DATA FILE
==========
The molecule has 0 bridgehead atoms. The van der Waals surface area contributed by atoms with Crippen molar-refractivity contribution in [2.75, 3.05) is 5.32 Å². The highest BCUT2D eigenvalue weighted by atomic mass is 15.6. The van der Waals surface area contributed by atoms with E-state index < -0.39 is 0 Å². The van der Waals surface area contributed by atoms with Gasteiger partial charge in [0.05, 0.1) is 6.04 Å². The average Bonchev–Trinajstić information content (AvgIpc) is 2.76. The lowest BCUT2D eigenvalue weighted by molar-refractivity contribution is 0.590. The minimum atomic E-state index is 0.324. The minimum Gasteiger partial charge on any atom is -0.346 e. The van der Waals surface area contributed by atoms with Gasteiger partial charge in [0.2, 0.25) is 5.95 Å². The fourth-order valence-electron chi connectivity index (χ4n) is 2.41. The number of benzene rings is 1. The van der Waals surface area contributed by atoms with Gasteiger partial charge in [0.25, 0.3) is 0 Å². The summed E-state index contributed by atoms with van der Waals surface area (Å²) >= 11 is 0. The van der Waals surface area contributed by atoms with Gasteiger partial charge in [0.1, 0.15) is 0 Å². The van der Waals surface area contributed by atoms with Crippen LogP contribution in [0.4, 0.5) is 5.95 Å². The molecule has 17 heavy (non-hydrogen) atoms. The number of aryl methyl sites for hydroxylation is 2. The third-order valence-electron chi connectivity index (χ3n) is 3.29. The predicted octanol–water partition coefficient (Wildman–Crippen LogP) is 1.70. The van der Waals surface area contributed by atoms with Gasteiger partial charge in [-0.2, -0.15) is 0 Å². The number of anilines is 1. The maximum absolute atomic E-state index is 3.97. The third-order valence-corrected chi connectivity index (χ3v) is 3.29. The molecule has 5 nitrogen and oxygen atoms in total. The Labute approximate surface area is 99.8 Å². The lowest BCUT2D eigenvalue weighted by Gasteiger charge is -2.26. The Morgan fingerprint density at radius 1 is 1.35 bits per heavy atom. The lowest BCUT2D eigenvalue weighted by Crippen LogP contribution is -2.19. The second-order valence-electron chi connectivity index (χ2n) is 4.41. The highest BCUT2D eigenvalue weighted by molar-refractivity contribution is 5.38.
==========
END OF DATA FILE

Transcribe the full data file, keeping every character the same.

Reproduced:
The molecule has 0 bridgehead atoms. The van der Waals surface area contributed by atoms with Crippen molar-refractivity contribution in [2.75, 3.05) is 5.32 Å². The highest BCUT2D eigenvalue weighted by atomic mass is 15.6. The van der Waals surface area contributed by atoms with E-state index < -0.39 is 0 Å². The van der Waals surface area contributed by atoms with Gasteiger partial charge in [0.05, 0.1) is 6.04 Å². The average Bonchev–Trinajstić information content (AvgIpc) is 2.76. The lowest BCUT2D eigenvalue weighted by molar-refractivity contribution is 0.590. The minimum atomic E-state index is 0.324. The minimum Gasteiger partial charge on any atom is -0.346 e. The van der Waals surface area contributed by atoms with Gasteiger partial charge in [0.2, 0.25) is 5.95 Å². The fourth-order valence-electron chi connectivity index (χ4n) is 2.41. The number of benzene rings is 1. The van der Waals surface area contributed by atoms with Gasteiger partial charge in [0.25, 0.3) is 0 Å². The summed E-state index contributed by atoms with van der Waals surface area (Å²) >= 11 is 0. The van der Waals surface area contributed by atoms with Gasteiger partial charge in [0.1, 0.15) is 0 Å². The van der Waals surface area contributed by atoms with Crippen LogP contribution in [0.4, 0.5) is 5.95 Å². The molecule has 17 heavy (non-hydrogen) atoms. The number of aryl methyl sites for hydroxylation is 2. The third-order valence-electron chi connectivity index (χ3n) is 3.29. The predicted octanol–water partition coefficient (Wildman–Crippen LogP) is 1.70. The van der Waals surface area contributed by atoms with Gasteiger partial charge in [-0.2, -0.15) is 0 Å². The number of anilines is 1. The maximum absolute atomic E-state index is 3.97. The third-order valence-corrected chi connectivity index (χ3v) is 3.29. The molecule has 5 nitrogen and oxygen atoms in total. The Labute approximate surface area is 99.8 Å². The lowest BCUT2D eigenvalue weighted by Gasteiger charge is -2.26. The Morgan fingerprint density at radius 1 is 1.35 bits per heavy atom. The lowest BCUT2D eigenvalue weighted by Crippen LogP contribution is -2.19. The second-order valence-electron chi connectivity index (χ2n) is 4.41. The highest BCUT2D eigenvalue weighted by molar-refractivity contribution is 5.38.